Jesus confronted demons like those of addiction. Jesus died for those who struggle with addiction, those who have died in its grip, and those whose lives are affected by their loved one’s battles.

Privilege was the focus of the third station where we heard the story of Simon helping Jesus carry his cross.

I was reminded of all the ways my privilege wraps me in layers of protection from discrimination due to my religion, race, and social class.  I thought about how the lack of privilege made Stephon Clark a target for yet another police murder.  My memory recalled the countless people in my life who have helped me unravel and deconstruct these layers so that I could begin to understand the ways in which they are intertwined.

Jesus died so that privilege might fall away like old husks.  So that we might emerge with a fresh commitment to justice.

At the fourth station focusing on violence against women, we heard the passage where Jesus meets the women. Then the pastor reminded us that 80% of domestic violence victims are females. 

She spoke of the realities of sexual harassment and abuse. And I recalled the stories from my students, my female colleagues in ministry, and my own ministry where our bodies were treated as objects.  Our intelligence was dismissed.  Our voices were stifled.  Our spirits were violated.

Jesus died for the victims of sexual violence and human trafficking. Jesus died for the ones who dismiss, control, manipulate, punch, rape, and kill females, children, and males.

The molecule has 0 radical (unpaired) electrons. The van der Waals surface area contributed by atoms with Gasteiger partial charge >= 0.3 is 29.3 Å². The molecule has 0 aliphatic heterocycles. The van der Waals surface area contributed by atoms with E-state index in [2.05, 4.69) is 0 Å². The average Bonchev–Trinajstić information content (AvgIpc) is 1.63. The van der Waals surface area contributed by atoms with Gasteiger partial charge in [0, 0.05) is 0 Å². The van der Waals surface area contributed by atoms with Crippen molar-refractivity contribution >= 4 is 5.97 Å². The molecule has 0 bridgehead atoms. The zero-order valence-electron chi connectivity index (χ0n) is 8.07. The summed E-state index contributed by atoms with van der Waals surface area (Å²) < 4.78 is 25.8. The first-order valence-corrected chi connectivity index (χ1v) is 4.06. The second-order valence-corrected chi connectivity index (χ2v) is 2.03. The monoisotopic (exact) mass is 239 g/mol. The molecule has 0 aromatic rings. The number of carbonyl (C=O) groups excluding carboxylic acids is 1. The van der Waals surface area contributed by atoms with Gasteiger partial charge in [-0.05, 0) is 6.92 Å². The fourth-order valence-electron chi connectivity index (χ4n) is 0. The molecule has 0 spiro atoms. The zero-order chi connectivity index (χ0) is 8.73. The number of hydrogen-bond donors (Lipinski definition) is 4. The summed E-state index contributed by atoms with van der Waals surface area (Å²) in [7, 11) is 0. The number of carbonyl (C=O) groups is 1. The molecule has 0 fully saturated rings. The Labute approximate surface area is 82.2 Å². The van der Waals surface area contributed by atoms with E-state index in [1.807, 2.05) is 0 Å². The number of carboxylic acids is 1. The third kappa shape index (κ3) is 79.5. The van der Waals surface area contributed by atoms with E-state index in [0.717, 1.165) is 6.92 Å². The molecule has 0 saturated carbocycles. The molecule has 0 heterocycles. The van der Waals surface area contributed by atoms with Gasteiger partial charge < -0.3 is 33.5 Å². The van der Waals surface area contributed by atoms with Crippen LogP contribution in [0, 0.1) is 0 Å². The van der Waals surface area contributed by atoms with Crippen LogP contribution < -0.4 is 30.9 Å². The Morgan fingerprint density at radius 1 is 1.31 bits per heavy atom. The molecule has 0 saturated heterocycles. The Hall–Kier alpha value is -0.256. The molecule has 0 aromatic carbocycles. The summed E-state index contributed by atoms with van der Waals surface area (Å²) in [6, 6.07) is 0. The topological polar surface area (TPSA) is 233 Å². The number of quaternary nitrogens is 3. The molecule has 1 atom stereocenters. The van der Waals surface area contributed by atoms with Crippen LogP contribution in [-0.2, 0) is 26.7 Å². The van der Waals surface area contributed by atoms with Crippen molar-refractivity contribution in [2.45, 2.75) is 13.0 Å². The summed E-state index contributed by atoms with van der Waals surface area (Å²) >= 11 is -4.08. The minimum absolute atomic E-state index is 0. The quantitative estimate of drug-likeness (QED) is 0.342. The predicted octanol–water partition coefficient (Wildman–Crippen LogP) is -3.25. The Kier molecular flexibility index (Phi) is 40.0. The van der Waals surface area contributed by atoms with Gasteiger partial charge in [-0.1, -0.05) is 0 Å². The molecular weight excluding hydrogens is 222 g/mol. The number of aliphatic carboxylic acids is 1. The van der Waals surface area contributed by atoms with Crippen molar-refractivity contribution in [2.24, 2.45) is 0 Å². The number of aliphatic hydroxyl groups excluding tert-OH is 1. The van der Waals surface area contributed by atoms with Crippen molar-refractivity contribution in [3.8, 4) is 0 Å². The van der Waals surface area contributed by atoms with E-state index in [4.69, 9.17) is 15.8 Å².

Who knows – maybe Jesus himself had been raped by those who captured and imprisoned him?  Scripture doesn’t tell us.  But I wondered about this as we walked, the rain falling harder.  A man in the crowd moved closer to me so that his umbrella would cover my hooded head.  A moment of grace. We walked together to the rest of the stations.

Gun violence was the theme of the fifth station where Jesus is nailed to the cross. 

The fifth station – Gun Violence. The juxtaposition of the children’s playground in the background reminded us of the children who have died due to guns.

The pastor reminded us of another procession that had happened just last week – the March for Our Lives in our city and across the nation, even in other countries.  He spoke of the hope he felt that his children and their peers were leading the way in addressing the problem of guns in our country.  I thought of the siblings and mothers who had spoken in Lexington last week, telling us the stories of how their son, their daughter, their sister, their brother, their friend had died from a bullet.